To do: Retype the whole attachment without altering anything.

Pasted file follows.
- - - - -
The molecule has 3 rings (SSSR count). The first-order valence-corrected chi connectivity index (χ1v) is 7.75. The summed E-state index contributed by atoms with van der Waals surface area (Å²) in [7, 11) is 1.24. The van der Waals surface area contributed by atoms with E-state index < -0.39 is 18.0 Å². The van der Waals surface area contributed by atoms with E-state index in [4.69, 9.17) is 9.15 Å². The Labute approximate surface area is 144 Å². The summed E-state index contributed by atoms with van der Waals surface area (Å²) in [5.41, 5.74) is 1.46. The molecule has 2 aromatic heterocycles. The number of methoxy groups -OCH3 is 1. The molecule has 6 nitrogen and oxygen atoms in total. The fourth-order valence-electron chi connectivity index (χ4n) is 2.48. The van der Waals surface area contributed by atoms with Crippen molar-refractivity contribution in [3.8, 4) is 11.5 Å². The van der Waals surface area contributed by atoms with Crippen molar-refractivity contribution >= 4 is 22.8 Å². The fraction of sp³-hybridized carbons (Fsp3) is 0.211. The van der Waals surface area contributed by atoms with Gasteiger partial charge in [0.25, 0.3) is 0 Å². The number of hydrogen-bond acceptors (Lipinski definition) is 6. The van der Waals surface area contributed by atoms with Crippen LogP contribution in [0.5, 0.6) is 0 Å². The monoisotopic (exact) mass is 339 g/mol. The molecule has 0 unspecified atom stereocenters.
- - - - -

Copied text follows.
The molecule has 3 rings (SSSR count). The first-order valence-corrected chi connectivity index (χ1v) is 7.75. The summed E-state index contributed by atoms with van der Waals surface area (Å²) in [7, 11) is 1.24. The van der Waals surface area contributed by atoms with E-state index < -0.39 is 18.0 Å². The van der Waals surface area contributed by atoms with E-state index in [4.69, 9.17) is 9.15 Å². The Labute approximate surface area is 144 Å². The summed E-state index contributed by atoms with van der Waals surface area (Å²) in [5.41, 5.74) is 1.46. The molecule has 2 aromatic heterocycles. The number of methoxy groups -OCH3 is 1. The molecule has 6 nitrogen and oxygen atoms in total. The fourth-order valence-electron chi connectivity index (χ4n) is 2.48. The van der Waals surface area contributed by atoms with Crippen molar-refractivity contribution in [3.8, 4) is 11.5 Å². The van der Waals surface area contributed by atoms with Crippen molar-refractivity contribution >= 4 is 22.8 Å². The fraction of sp³-hybridized carbons (Fsp3) is 0.211. The van der Waals surface area contributed by atoms with Gasteiger partial charge in [0.25, 0.3) is 0 Å². The number of hydrogen-bond acceptors (Lipinski definition) is 6. The van der Waals surface area contributed by atoms with Crippen LogP contribution in [0.5, 0.6) is 0 Å². The monoisotopic (exact) mass is 339 g/mol. The molecule has 0 unspecified atom stereocenters.